Winter is in full swing over most of North America, and so with it brings a natural lull in flight activities. The clouds are full of ice, and the winds come up regularly to strong gusty levels. With only one good flying day since my last flight to Lancaster, and with the transponder issue needing to be corrected, I’ve not had much of a chance to head into the sky.
Yesterday, exactly one week after receiving my instrument rating, I filed an IFR flight plan from Gaithersburg to Lancaster, intending to give this “single pilot IFR” thing a try. It was a severe clear kind of day, so there wasn’t going to be any actual attitude instrument flying; instead, it was a chance to test out my ability to obtain, follow and understand clearances and other important elements of the instrument flight rules system. Plus, it was a great opportunity to take a solo flight under IFR – something you don’t get to do until after your instrument rating is complete.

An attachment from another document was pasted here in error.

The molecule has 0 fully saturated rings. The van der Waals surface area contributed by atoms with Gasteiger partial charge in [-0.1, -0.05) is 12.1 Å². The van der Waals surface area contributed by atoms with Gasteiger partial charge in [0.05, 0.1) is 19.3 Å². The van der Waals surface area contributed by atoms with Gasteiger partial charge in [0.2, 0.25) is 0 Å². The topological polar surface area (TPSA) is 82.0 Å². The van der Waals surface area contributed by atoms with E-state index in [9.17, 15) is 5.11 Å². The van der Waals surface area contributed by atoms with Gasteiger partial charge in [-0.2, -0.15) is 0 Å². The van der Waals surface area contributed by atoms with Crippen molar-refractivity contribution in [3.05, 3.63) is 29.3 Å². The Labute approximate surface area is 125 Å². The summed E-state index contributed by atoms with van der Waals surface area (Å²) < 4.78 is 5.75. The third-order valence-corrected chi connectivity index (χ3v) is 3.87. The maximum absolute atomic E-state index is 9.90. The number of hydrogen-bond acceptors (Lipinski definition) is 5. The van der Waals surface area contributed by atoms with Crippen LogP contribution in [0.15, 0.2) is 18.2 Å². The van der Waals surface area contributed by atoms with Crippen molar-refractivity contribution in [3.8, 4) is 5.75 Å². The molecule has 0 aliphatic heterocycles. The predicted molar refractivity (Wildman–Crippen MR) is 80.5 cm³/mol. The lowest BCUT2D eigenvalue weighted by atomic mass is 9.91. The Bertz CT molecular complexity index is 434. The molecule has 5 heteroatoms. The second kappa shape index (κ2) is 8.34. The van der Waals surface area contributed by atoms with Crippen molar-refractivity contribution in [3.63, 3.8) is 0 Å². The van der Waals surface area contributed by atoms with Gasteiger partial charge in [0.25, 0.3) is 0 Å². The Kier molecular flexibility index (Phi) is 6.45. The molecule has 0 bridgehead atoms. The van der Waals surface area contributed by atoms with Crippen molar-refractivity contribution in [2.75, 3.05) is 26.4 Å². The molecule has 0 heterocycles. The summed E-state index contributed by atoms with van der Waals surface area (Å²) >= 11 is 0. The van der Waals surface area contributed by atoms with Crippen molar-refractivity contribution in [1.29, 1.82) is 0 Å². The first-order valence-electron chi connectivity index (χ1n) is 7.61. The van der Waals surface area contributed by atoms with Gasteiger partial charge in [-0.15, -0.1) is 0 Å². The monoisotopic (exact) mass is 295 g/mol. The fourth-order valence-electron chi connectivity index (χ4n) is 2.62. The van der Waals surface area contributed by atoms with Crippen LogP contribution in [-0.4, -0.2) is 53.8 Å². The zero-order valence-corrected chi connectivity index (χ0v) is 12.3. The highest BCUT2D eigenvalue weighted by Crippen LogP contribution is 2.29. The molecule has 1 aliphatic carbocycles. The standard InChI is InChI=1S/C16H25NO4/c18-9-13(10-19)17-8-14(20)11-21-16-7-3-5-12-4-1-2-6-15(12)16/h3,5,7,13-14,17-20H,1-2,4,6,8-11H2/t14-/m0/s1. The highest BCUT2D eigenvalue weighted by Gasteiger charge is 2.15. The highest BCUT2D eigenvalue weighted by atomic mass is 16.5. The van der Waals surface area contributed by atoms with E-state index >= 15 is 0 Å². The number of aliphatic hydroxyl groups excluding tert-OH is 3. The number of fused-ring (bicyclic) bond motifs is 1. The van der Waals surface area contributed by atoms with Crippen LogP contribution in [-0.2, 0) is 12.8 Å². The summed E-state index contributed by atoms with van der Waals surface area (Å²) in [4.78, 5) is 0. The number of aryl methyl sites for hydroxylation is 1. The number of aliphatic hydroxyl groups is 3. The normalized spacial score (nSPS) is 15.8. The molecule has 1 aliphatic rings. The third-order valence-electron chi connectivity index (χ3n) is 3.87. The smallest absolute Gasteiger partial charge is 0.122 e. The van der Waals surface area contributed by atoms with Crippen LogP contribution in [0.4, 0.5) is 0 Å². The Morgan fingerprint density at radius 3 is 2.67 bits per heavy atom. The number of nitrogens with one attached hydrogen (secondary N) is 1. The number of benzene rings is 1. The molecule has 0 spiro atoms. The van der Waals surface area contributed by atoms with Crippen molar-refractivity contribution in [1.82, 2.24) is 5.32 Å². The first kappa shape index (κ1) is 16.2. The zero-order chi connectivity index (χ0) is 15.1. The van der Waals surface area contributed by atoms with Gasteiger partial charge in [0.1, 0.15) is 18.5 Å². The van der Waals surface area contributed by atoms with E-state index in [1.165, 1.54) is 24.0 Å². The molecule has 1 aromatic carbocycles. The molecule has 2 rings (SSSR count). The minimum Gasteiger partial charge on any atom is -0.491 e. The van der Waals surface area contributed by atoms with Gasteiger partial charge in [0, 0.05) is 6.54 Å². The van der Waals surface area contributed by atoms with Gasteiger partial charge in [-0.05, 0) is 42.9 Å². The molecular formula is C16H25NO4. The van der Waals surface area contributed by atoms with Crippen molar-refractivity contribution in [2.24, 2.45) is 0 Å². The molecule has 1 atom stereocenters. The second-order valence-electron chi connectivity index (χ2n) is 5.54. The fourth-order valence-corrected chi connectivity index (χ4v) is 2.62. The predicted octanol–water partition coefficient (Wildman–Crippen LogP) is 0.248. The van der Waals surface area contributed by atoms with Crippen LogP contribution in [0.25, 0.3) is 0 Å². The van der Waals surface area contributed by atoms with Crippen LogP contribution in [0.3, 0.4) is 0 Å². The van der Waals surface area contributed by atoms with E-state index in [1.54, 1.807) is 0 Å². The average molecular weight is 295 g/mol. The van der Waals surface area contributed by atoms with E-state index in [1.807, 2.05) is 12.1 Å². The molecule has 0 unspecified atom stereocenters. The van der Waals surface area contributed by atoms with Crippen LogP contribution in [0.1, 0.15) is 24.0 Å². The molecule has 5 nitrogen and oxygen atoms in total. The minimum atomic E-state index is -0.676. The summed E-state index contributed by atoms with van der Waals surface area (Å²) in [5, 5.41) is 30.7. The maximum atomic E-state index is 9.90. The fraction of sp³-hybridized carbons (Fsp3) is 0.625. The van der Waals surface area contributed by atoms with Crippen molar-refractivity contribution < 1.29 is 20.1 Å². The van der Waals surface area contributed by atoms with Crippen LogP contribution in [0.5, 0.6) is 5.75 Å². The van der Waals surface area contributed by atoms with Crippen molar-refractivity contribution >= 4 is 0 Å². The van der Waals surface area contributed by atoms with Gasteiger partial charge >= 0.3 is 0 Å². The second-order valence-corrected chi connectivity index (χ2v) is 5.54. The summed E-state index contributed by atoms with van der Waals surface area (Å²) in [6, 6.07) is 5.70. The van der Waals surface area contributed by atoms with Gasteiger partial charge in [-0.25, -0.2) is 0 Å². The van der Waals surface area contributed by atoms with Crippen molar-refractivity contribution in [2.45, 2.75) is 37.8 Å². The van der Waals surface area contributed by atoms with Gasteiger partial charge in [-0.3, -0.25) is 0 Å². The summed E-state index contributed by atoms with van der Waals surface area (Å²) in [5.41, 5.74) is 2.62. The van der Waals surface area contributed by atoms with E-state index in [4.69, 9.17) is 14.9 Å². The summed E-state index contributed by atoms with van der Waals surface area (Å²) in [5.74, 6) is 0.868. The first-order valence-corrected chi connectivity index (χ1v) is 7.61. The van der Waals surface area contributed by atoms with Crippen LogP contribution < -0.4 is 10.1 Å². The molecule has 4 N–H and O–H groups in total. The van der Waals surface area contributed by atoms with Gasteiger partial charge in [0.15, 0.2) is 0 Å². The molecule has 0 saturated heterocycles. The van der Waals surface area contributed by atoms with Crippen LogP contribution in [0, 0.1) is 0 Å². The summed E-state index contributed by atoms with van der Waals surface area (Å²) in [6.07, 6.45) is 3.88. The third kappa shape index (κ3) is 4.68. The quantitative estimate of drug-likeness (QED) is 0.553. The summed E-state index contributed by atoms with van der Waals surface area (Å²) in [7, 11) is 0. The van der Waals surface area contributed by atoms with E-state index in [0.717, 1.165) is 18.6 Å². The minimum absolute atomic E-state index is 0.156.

A little more than a year after hearing the words, “you’re a pilot now”, I earned my instrument rating and thus the right to fly through the clouds, rain and other weather. I took my instrument airplane checkride with Robert (Bob) Gawler at Gaithersburg, and despite being the more difficult checkride, it was a worthwhile experience.